'Munitz' concept of the world .. A Buddhist response

By Kenneth K. Inada
Philosophy East and West
Vol. 25
1975
p.309-317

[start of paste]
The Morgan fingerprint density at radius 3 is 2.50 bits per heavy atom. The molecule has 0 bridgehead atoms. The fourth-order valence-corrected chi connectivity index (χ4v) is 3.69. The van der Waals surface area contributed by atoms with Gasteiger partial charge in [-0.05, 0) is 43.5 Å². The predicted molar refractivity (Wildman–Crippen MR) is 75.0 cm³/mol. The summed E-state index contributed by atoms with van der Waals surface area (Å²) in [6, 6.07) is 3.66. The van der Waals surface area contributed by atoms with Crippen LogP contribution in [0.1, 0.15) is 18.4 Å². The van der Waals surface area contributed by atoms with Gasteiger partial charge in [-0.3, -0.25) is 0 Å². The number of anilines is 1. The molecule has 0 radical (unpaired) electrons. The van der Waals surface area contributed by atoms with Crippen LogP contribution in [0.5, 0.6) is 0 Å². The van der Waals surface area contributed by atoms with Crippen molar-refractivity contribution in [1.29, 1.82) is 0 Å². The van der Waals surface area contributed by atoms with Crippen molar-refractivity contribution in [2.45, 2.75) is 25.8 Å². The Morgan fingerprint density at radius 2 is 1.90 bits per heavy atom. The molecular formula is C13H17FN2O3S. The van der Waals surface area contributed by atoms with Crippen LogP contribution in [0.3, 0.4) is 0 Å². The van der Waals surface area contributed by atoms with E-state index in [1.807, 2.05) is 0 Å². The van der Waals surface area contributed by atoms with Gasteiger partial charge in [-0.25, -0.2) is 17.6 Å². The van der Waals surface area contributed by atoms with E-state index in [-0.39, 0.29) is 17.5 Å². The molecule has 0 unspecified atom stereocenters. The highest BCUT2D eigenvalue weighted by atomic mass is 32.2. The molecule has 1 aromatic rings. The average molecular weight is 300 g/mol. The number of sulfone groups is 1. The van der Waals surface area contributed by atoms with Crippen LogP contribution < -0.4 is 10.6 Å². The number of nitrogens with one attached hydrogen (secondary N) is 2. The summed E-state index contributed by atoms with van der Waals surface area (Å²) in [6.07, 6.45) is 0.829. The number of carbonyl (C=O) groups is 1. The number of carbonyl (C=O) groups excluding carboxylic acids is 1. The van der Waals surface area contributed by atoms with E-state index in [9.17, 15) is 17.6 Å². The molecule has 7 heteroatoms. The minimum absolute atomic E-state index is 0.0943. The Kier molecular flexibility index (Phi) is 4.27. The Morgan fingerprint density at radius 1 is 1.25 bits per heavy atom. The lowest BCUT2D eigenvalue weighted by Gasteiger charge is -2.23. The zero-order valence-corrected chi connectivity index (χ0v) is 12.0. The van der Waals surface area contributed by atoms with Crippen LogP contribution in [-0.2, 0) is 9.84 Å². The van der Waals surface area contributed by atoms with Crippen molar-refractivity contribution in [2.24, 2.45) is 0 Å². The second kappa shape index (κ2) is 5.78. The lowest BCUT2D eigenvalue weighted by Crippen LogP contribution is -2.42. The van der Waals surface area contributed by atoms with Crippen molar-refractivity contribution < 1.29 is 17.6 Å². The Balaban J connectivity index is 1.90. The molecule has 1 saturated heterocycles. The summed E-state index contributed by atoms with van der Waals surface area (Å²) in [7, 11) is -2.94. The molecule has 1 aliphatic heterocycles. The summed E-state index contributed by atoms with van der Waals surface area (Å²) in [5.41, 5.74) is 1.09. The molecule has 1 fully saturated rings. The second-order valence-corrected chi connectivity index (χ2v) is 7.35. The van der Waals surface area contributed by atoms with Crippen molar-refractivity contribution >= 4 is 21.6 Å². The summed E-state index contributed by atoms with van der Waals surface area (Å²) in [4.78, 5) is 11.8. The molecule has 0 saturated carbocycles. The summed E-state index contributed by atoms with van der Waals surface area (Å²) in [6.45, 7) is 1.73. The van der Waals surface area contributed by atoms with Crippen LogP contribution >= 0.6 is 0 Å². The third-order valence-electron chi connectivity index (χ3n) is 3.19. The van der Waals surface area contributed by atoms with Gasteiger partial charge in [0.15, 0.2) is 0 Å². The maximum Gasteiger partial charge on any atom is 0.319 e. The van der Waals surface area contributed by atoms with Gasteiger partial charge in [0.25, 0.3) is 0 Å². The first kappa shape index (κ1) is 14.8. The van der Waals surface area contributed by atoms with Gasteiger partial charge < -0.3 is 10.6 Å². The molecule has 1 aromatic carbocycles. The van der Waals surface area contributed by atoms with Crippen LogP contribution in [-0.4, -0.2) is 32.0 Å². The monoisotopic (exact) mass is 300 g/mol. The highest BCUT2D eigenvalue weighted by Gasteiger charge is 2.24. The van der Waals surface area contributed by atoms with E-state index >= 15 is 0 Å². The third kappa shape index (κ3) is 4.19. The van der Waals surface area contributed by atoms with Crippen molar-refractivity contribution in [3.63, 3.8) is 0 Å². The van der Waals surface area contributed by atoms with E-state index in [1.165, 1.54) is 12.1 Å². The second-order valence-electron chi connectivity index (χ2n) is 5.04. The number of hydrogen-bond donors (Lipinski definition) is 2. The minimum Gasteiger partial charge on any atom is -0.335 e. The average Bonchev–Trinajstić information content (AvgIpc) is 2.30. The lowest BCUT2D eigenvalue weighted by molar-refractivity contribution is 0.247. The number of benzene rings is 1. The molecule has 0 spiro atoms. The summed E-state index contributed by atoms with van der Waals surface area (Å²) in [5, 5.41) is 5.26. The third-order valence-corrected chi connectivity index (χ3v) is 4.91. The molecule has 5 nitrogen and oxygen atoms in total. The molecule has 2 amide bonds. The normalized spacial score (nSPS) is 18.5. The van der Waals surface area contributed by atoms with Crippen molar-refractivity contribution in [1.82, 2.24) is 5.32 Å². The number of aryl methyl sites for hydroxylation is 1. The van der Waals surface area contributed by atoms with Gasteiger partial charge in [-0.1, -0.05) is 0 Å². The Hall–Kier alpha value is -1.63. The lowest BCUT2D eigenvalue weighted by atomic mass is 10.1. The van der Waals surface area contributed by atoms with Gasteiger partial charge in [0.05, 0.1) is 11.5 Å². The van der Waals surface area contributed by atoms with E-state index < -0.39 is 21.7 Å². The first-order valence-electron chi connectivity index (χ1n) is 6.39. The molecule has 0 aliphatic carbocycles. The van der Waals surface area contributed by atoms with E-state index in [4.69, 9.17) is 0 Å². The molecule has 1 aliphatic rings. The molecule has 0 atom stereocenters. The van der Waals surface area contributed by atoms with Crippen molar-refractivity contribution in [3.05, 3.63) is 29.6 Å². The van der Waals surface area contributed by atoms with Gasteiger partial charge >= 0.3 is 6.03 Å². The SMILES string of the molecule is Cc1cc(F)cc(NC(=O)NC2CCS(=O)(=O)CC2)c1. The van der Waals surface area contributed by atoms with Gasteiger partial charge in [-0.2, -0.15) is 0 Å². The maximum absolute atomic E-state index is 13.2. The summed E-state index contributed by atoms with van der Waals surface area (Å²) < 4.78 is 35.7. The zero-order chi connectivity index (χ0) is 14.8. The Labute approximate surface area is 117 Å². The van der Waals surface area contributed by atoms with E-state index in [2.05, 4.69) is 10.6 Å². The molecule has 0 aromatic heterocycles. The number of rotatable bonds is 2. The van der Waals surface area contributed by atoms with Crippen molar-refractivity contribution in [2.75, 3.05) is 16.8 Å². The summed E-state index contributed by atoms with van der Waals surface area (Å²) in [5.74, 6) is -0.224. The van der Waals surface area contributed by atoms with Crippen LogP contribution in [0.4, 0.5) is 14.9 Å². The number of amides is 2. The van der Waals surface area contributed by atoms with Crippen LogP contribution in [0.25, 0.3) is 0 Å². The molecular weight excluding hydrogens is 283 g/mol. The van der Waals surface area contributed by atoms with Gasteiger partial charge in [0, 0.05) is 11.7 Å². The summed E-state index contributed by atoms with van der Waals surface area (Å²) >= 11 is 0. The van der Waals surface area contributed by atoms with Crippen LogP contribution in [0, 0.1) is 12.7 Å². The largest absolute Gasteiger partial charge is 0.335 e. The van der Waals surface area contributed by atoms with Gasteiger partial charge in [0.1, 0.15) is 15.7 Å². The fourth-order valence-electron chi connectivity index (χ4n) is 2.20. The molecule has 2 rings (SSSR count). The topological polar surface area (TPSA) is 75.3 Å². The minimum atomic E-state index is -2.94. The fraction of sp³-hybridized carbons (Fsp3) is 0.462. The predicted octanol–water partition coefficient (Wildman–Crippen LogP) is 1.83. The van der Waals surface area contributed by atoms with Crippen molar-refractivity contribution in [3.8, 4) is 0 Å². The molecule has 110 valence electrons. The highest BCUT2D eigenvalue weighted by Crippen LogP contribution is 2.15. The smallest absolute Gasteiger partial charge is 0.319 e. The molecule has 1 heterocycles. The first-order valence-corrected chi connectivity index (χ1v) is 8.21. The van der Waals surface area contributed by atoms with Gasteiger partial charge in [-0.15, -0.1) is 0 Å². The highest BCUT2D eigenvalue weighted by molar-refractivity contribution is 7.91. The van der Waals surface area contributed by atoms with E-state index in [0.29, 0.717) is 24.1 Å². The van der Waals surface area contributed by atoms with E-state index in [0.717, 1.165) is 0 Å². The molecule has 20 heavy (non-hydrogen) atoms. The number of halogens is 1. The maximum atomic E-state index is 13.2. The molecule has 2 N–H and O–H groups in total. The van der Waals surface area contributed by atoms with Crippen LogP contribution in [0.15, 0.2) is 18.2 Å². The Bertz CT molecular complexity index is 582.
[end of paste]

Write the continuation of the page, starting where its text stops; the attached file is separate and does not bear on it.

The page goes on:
. p. 309 The challenge posed by Munitz' paper, "The Concept of the World,"(1) (all page references refer to this paper, unless indicated otherwise) is formidable, but inviting from the Eastern point of view. Few challenges of this nature have been met in the past, but now it is quite appropriate to engage in a serious East-West dialogue. The subject matter is just right and the presentation to the point. Although it would be presumptuous to expect definitive resolutions, the dialogue should hopefully open up new vistas and avenues of approach to the varied and persistent questions in and of metaphysics. Let me, first of all, commend Munitz for presenting a clear and concise analysis of a Western metaphysical position. We who represent Eastern traditions have thus an easy focal point on which to concentrate. This should make our dialogue that much simpler and easier to carry out. I for one see that he has left the door open for a fruitful exchange and I shall therefore set out to take the opportunity to pry open that door a little wider so that another vision of reality can be seen, experienced, and appreciated. The first major concurrence of Munitz and the Buddha is on the central issue of metaphysics itself. Munitz says: "Metaphysics as the study of Being attempts to discover, if it can, what Being is; but it cannot do so by studying the properties, however generic and widely shared these may be, of the multiplicity of entities or beings, the individual things or events that experience discloses" (p. 192). He will concentrate on Being rather than on beings and thus steer clear away from the "purely categoreal investigation" (p. 197) . And in developing his approach, he will treat the concept of Being as synonymous to "existence as a whole" or "the world" (p. 194). The Buddha has, from the very beginning, admonished those who would relish in system building and adhere to the extremes of existential and nonexistential elements.(2) That is to say, ill bids those who would treat life and death as if they were entifiable objects, or even subjects, and thereby surround these concepts with a host of tangible elements and build up a structure, nay a superstructure, of being. The approach is neither profitable nor fruitful (or conducive to the way to nirvaa.na as the Buddhist is wont to say) since, in the final analysis, it tends to stray away from "things as they are" (yathaabhuutam), that is, the real content of being.(3) As we all know, there is a place for objects of perception and of the mind, but these objects are not to be taken us independent entities, isolated and abstracted from the realm of the so-called existence as a whole. Thus the Buddhist would also refrain from being carried away by "purely categoreal investigation" of beings or entities as such. There is a second, and, perhaps more important, concurrence of ideas. This is best illustrated by Munitz' assertion of the existence of a paradox. The revelation and understanding of the paradox is very crucial to our dialogue. He states: p. 310 The asking of the question, "What is the world?" and the possible "answering" of it turn out to have certain paradoxical qualities associated with them. On the one hand the question, "What is the world?" is in some ways the most important and basic question that philosophy can ask; and yet there is no answer to it (p, 197). He goes on to say: One of the reasons there is no answer to it, is that philosophical analysis shows all one might do in ''answering" the question is to utter a tautology and say. "The world is the world," or else show that the very form of the question, by asking ostensibly for a definition, a description, or an identification, in the use of the "what" form of question, cannot, in the case of the world, be satisfied at all (pp, 197-198). And finally the significance of the paradox: On the one hand, one of the great values of philosophy is to have performed here the kind of analysis which, in forcing us to take apart our initial question, makes us see why it cannot be answered, and why in a certain sense it is an improper question and should not have been asked; at the same time, the very same analysis that accomplishes this dissolution of the question, this therapeutic lifting of a false hope and an intellectual snarl, also yields thereby the occasion for a deeper insight into what the world is (p. 198; italics his). In the same paragraph, he ends by saying that it is "an insight that shows a certain kinship with religious experience and mysticism" and that "we have an immediate awareness of its existence." First of all, it is regrettable that such a phrase as "religious experience and mysticism" has to be employed. I am sure Munitz feels the same here. We have been compelled and conditioned, if you will, to employ such a phrase because anything "external or outside" the realm of the ordinarily accepted epistemlogical process, which includes the logical or rational scheme of things, is rejected outright or dismissed as having no place or cogency. There has been a self-imposed limitation in the process from time immemorial. That is to say, our rational nature has subtly and "unconsciously" prejudiced against itself by not permitting unseen or intangible realms and entities to remain in the epistemological process. Rather, as we are now cognizant, the attention and focus have constantly been directed toward an ever-narrowing and limiting focus on the so-called elements of existence. We have been seeing the elements at the expense of the total landscape. Thus, in the paradox, Munitz has first called to attention the limitations of logic and language, that is, that the various schemata utilized fail, in the final analysis, to deal successfully with the nature and structure of beings. Yet, on the other hand, from the proper or rightful understanding of the limitations of that body of knowledge accrued from logic and language issues forth insight into the greater dimensions of Being. What Munitz is saying, in short, is that, as a philosopher cannot help but deal in metaphysical accounting of things, it p. 311 is precisely within the function and context of metaphysics that he must extricate himself from the very metaphysical entities exposed and move on to something beyond. Language and logic have added much to the descriptive and explanatory power in man but these remain in the nature of complementary and supplementary roles. Metaphysics should then go beyond in the nature of our understanding of the hyphenation, meta-physical. We must capitalize on this last statement. I believe there is no difficulty here in introducing the Buddhist view. The Buddhist has always maintained that man in his rational and metaphysical accounting of things is only presenting an aspect (anta), a fragment of total existence. Thus, man's consciousness or conceptual process is labeled as vij~naana, which literally means discriminative knowledge. Every corpus of knowledge, from the basic senses to the imaginative and speculative realm, is an instance of a process resulting from a basic bifurcation or dichotomization. The basis of that bifurcation is the very notion of a self-existing self(aatman) or a soul (jiiva) or a personal identity (pudgala). These notions refer to a fragmented status of existence and thus any fact or knowledge gained or originating from this status is already deficient or "tainted," as the Buddhist would say. What is more, the bifurcation takes on metalevel dimension in that, in very sophisticated ways, the mind continues to abstract and fragment upon what had already started as abstractions and fragmentations. For example, unsophisticated minds confuse the notions of atoms and subatomic particles with regard to reality. It is difficult to keep them as only models for understanding. In this situation, the idealistic claim that thought equals reality is hard to accept. The other side of the limitations of logic and language is the meaningful use of them. When one indulges in explaining either, the other side is also being clarified. Thus, for example, to know the limits of language is to know the full use of language, and vice versa, to use language meaningfully is to know the limits. In our discussion, Munitz, I believe, has illustrated this situation admirably in Sections II and III, respectively titled "The World as a Totality" and "The World as Individual." In them, he has demonstrated the limits of language and logic insofar as the treatment of Being is concerned. He has concluded with the inability of language to express the "final" status of the world. He asserts that the term, "the world," refers to a unique, irreducible and primitive idea; and he goes on to say that "to acknowledge, on the other hand, that there is an irreducible and primitive sense of the term, "the world," which cannot be constructed out of the single primitive idea of "an object in space and time," is to take a long additional step in the working out of an acceptable ontology" (p. 219). Further: we cannot treat the term "the world" in our present sense as any kind of referring expression, or descriptive expression. The existence of the totality of objects in space and time is not itself a totality or an individual, or indeed any other p. 312 normal or familiar type of concept. Another way of exressing this is to say that the world is transcendent (p. 220). Also, "the world is transcendent because it does not lend itself to description by other concepts, etc." (p. 228); yet. "we must be prepared to leave room for such a term as 'the world', although its 'logic' is so unique that none of our ordinary criteria will apply to it; that nevertheless this is precisely its character" (p. 221), The concept of "the world" is unique, not subject to application or reference to anything else, or not another element subject to a categorical analysis or classification. It is transcendent in the unique sense of being aloof to any referential nature, any logical construction, any language-game, in short, nonassimilative to any element within the contingent nature of things. This means that the concept of "the world" or Being has a totally different nature from that of beings, where the latter is amenable to a categorical scheme. The discussion, at this point, brings to question the Buddhist doctrine of the twofold nature of truths. On the one hand, there is the conventional or relative nature of truth (sa.mv.rti-satya), and on the other the nonconventional or supreme (unique) nature of truth (paramaartha-satya) Outwardly, they seem to suggest the Platonic division of appearance and reality, but there is more to it than that.(4) For the Buddhist, the whole realm of existence short of enlightenment (nirvaa.na) comprises the nature of conventional truths. This is the realm of sensuality, of perception, of reason, of logic, and of general intelligence. Yet, this is not enough for the Buddhist; he wants to strive for the ultimate goal, the realm of wisdom which is coextensive with the total realm of existence. In the conventional nature of truth, there is epistemological clarity and distinctness, to use Cartesian terms, but in the supreme nature of truth there is only ontological clarity in the sense of going beyond the merely clear and distinct ideas occurring in the mind. This latter I take it to be quite close, if not similar, to the sense of the "transcendent" that Munitz uses for "the world." Let us expand. First, to assert that there are two realms does not mean to say that these realms are absolutely and mutually exclusive; if anything, they are mutually inclusive in a very unique sense, that is, not in epistemological but ontological ways. Stated in another way, it is to say that the ontological realm governs or lies at the bottom of all epistemological functions. Consequently, it is permissible to assert that both the unenlightened and the enlightened exist in the same epistemological and ontological spheres and yet, paradoxical as it may seem, where the unenlightened cannot comprehend the nature of function of the enlightened, the latter can clearly comprehend the former. The former, in other words, remains with the constructed or created epistemological structures and elements, for example, a categorical scheme, and never experiences the total ontological sphere, though the former is in- p. 313 evitably in the latter. The latter, on the other hand, goes beyond these epistemological structures to the pure ontological facts of experience. But going beyond here does not mean abandonment or relinquishment; indeed, the epistemological elements are all there. The former is exclusivistic or abstractivistic, and the latter, inclusivistic. These terms, to be sure, are conventional terms but in the case of the second term, inclusivistic, the content of which will end in a paradoxical quality as was the case with Munitz in his search for the referring role or nature of "the world." It is difficult again to avoid the sense of the transcendent. The early Buddhist refers to the realm of conventional existence as lokiya. Literally, it means the world or realm of existence but only in the unenlightened sense, for, there is the other more important realm of existence known as lokuttara, literally, the realm that is beyond the merely conventional. Thus from the ordinary intellect's point of view, there seems to be a transcendent realm beyond the ordinary nature of things and from the enlightened standpoint, ordinary things are always deficient of reality. From the latter, all concepts in the conventional realm of existence must be characterized as pseudo or quasi-ontological. In this way then all facts or distinction derived in and from the conventional realm are in the makings of ignorance (avidyaa) and therefore in the nature of suffering (du.hkha) . The terms ignorance and suffering are generic terms relative and comparative to the true ontological nature of beings. They refer to the self-imposed or other-imposed falsely created elements which become obstacles or hindrances to clear (that is, ontological) perception. Thus, when the Buddhist talks of defilements (kle`sa), he is referring to any and all elements that obstruct or "taint" true knowledge. So long as we self-perpetuate this realm of existence there is seemingly no way out. Yet, within the conventional realm of existence there is a way out; that is, man must attempt to rightly view his true ontological situation. This is the basic message of the Middle Path. Munitz, I believe, has also taken a similar ontological stance on this matter, if not in content at least in spirit. Or, the door is left ajar for a fruitful exposition and exchange. In the final section, Munitz insightfully says: We do not start with the term "the world" and attempt to give it a definition, either verbal or ostensive, for no such ordinary definitional techniques are possible. It is rather the other way around. We have an awareness or experience of the world, and we call that of which we have this experience "the world" (p. 232). And thus, "the world is not used, it is had" (p. 232-233). I believe we are on the right track. We normally and unconciously a situation where there is an existent individual, that is, the subject, with initiates and becomes aware or experiences the world. As pointed out earlier, this is a basic ontological error in that bifurcation has already set in. Without p. 314 falling into that error, Munitz goes on to say that the world is transcendent without giving a positive description of it and that transcendence means "to employ a second-order term to express the fact that no first-order descriptive terms we should wish to apply to the world in attempting to give a satisfactory account of the world will in fact serve" (p. 233). One ought to be extremely careful not to revert to a metaphysical game that Munitz has been careful to avoid all along. The Buddhist, on the other hand, explains the situation by asserting that all categorical schemata, that is, metaphysical accounting, originates in the nature of the speculated concept called the self (aatman). Any "knowledge" derived from this premise only lies in the realm of conventional knowledge. There is no doubt about the "awareness and experience of the world" on this premise. However, the larger question is, whether perceptual process under this scheme will present the continuity, clarity, and vigor necessary for that experience to be even called that? In Munitz' analysis of the world as transcendent, the latter experience seems, at least to me, to be momentary, fragmentary, and a kind of on-and-off affair. This point has to be clarified. On the Buddhist side, precisely because the world that the existent individual or self (aatman) constructs is conventionally bound, there is nothing lasting, intense and clear. As stated earlier, this realm of existence is limited and in the nature of ignorance, that is, in reference to the sense of ontological clarity. It is the ontologically imperfect realm. As a consequence, the Buddhist answer will be that the ontologically perfect realm can be arrived at by taking an aloof position to all concepts, notions, elements, etc., which hinder all perceptions and experiences. And, seriously speaking, the notion of transcendence applied by Munitz to "the world" should be extended over to every conceivable item in the experiential process. This may be a strange way of speaking, but it should be a part of the mystery of existence, so aptly demonstrated by Munitz, but not only with reference to the world but more fundamentally to the "individual" in the making. If this is acceptable, then it is a small jump to understanding why the Buddhist postulates a nonself doctrine (anaatman) as the final and ultimate realm of existence. This ultimate realm of existence refers naturally to the nonconventional nature of things. We must pursue the issue further. What I am proposing here is that the concept of transcendence should be arrived at in an inclusive way. By this I mean to say that we should not only arrive at this experience from the "logical" route as demonstrated by Munitz but also set out to seek a more "open" and all-encompassing route, which gets at the core of the nature of being. So, paradoxical as the approach may seem, the nature of the end or goal (that is, transcendence) that we seek to understand must always be present in the means in which we are engaged, although the present state of understanding that we have of the perceptual process does not allow for the vision of this transcendent nature. The perceptual mechanism that we describe and relate is limited and self-restrictive. Its focus on the end p. 315 result has overshadowed, sometimes denied outright, the existence of the ever-present nascent nature or ontological content in any process. Thus, the transcendent nature felt by the individual should not be a nature coming as a goal or a final unique experience but rather as part and parcel of the individual's nature itself. It should be spontaneous in the way of self-revelation, self-assertion, and self-enjoyment. As can be seen in the earlier statements, there is no escape from the predicament of using terms which are objective or metaphysical in meaning and intent. Such terms as "self-restrictive, "self-revelation," "self-enjoyment," and "individual" are descriptive indicators and are not intended as referents to something objective or entifiable. They are intended rather to point at the central area in which true reality resides. That area is in our ordinary perceptual process, though we tend to veer away from it. Thus, first of all in analyzing the process, the Buddhist cannot postulate an abstract subject or an object, or both, prior to the process. There is no doer or a deed but only doing in the strictest sense. The process, from birth, is continual in the manner of total relational origination (pratiityasamutpaada) . This is the Buddhist doctrine of momentariness or momentary existence where life is a series of coming into being and going out of being and where the so-called creative origination occurs within a total relational field. It is popularly referred to as the Wheel of Life. The term, "being," used above does not refer to an enduring entity because the whole process is dynamic through and through. Yet, there is a matrix for that dynamic process. A structural analysis can be presented by way of the five "aggregates" of being (pa~ncaskandhaa) , (5) but they remain as vital components in the total perceptual process. In this analysis, again, there are no subjective or objective components as such, for any or all elements are mutually bound to each other and thereby implicate each other. The five aggregates are convenient, if not conventional, ways in which we can come to an understanding of the experiential process. They are not absolute elements. As the Buddhist would say, the becoming wheel (pratiityasamutpaada) reveals no beginning, no maker, no experiencer; it is void, never halts, for it is constantly spinning.(6) In the previous statement, there is one term which comes close to Munitz' concept of transcendence, that is, void. This term is technically known as `suunya or `suunyataa, in the abstract. It not only describes the true status of all elements in the process, conventionally speaking, but also advances the ontological state of being, nonconventionally or supremely speaking. But basically it is the realm of existence devoid of any characterization. Since nothing is relatable or assimilable in the ultimate sense and since the existential flow is a fact, the Buddhist concludes that all must be in the nature of voidness or emptiness or suchness. This is the Buddhist ontological principle. There are other terms similarly used in Buddhism, for example, tathataa (thatness) and dharmataa (true state of all elements). The knowledge and sustainment of the supreme realm is naturally the goal in Buddhism. The term nirvaa.na is used for p. 316 that achievement, and the achiever is known as a buddha (enlightened) or even a bodhisattva (enlightened being). When Munitz speaks of the "act of transcendence" in which man knows the world differently and uniquely (p. 233), I am reminded greatly of the concept of bodhisattva. The crucial question now is, how does one go about achieving the nirvaa.nic realm of existence? This is, of course, the central quest of all Buddhists. The answer usually presented in the texts is to follow the eightfold Noble Path, that is, right view, right intention, right speech, right action, right livelihood, right effort, right mindfulness, and right concentration. There is no time to elaborate on these steps, but suffice it to say that, in essence, the Noble Path means to rightly understand the state of universal suffering and to work toward liberation (mok.sa, nirodha) by means of right meditative discipline (`samathavipa`syanaa). Since it is so difficult to understand the true nature of suffering, meditation becomes a hollow thing for most of us. As stated earlier, the Buddhist concept of suffering strikes at the core of ontological nature of being. As to the concept of meditation, most people do not know its real intent and purpose. Some seek external help just as in prayers offered or hope for a miraculous event to occur, and some earnestly attempt to discover "secret" powers within oneself. Real Buddhist meditation is, in principle, to secure the nature of the whole man by having his potential nature be what it is without the usual clutterings or hindrances ruling over him. It is to exhibit the "unity," "totality," "wholesomeness," etc., without searching for a basis for them. The goal is the unique and proper function of being qua being. Consequently and paradoxically, suffering (du.hkha) and nirvaa.na are only two sides of the same reality of being. I have thus concluded with just a few basic comparative notions in both Munitz and Buddhism, hoping to widen the door of approach in viewing the transcendent nature of the world. Much needs to be explored in the dialogue, and I welcome any responses to the above. NOTES 1. Milton K. Munitz, "The Concept of the World," in Language, Belief, and Metaphysics, Volume I of Contemporary Philosophic Thought: The International Philosphy Year Conferences at Brockport (Albany, N.Y.: State University of New York Press, 1970), pp. 190-235. 2. This is the admonition expounded in the famous Middle-Path Doctrine. Samyutta-Nikaaya, III, 134-135. Pali Text Society Translation Series, The Book of Kindred Sayings, Part III, pp. 3. There should be no difficulty here in accepting Munitz' use of Being for my use of being. Both terms are devoid of any separate or independent status of anything. 4. Indeed, a comparative study of Platonism and Buddhism would be an awesome project but one that must be carried out in the near future. Both philosophies have existed nearly the same period of time and have influenced the minds of peoples of the leading European and Asian civilizations. p. 317 5. The five "aggregates" of being are ruupa (corporeal nature), vedanaa (general feeling or sensitivity) , sa.mj~naa (primitive imagery) , sa.mskaara (play of imagery) , and vij~naana (discriminative knowledge). The essential point is to see the "aggregates" in terms of genetic and continuous functions. They begin with simple nature or feelings and end up in sophisticated and even abstract contents. 6. Visuddhimagga of Buddhaghosa; Chapter XVII, 576. Bhikkhu ~Naanamoli Translation, The Path of Purification, pp. 666f. (Colombo, Ceylon: R. Semage, 1956).